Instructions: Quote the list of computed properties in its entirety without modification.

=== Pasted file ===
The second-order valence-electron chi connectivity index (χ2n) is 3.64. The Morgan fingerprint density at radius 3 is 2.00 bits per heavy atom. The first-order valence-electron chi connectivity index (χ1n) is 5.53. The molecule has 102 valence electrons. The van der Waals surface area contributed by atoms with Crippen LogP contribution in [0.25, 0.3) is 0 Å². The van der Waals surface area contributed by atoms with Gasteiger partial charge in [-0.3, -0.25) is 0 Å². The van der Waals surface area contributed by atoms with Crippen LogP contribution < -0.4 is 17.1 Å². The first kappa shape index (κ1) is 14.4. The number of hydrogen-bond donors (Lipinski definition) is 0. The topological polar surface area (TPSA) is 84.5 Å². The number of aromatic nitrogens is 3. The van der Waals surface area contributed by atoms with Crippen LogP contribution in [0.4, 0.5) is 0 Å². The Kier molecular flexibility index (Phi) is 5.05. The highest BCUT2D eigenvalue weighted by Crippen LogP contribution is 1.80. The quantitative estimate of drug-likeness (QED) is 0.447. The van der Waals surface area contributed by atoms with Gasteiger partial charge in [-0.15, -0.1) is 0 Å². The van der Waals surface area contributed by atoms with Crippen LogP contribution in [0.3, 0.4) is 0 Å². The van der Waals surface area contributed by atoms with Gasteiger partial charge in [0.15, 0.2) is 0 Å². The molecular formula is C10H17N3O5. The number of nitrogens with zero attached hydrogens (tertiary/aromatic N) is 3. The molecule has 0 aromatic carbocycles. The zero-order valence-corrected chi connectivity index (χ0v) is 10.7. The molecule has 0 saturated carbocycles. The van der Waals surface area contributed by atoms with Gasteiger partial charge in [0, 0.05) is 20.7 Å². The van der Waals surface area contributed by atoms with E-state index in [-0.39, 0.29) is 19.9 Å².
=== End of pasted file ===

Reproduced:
The second-order valence-electron chi connectivity index (χ2n) is 3.64. The Morgan fingerprint density at radius 3 is 2.00 bits per heavy atom. The first-order valence-electron chi connectivity index (χ1n) is 5.53. The molecule has 102 valence electrons. The van der Waals surface area contributed by atoms with Crippen LogP contribution in [0.25, 0.3) is 0 Å². The van der Waals surface area contributed by atoms with Gasteiger partial charge in [-0.3, -0.25) is 0 Å². The van der Waals surface area contributed by atoms with Crippen LogP contribution < -0.4 is 17.1 Å². The first kappa shape index (κ1) is 14.4. The number of hydrogen-bond donors (Lipinski definition) is 0. The topological polar surface area (TPSA) is 84.5 Å². The number of aromatic nitrogens is 3. The van der Waals surface area contributed by atoms with Crippen LogP contribution in [0.4, 0.5) is 0 Å². The Kier molecular flexibility index (Phi) is 5.05. The highest BCUT2D eigenvalue weighted by Crippen LogP contribution is 1.80. The quantitative estimate of drug-likeness (QED) is 0.447. The van der Waals surface area contributed by atoms with Gasteiger partial charge in [-0.15, -0.1) is 0 Å². The van der Waals surface area contributed by atoms with Crippen LogP contribution in [0.3, 0.4) is 0 Å². The van der Waals surface area contributed by atoms with Gasteiger partial charge in [0.15, 0.2) is 0 Å². The molecular formula is C10H17N3O5. The number of nitrogens with zero attached hydrogens (tertiary/aromatic N) is 3. The molecule has 0 aromatic carbocycles. The zero-order valence-corrected chi connectivity index (χ0v) is 10.7. The molecule has 0 saturated carbocycles. The van der Waals surface area contributed by atoms with Gasteiger partial charge in [0, 0.05) is 20.7 Å². The van der Waals surface area contributed by atoms with E-state index in [-0.39, 0.29) is 19.9 Å².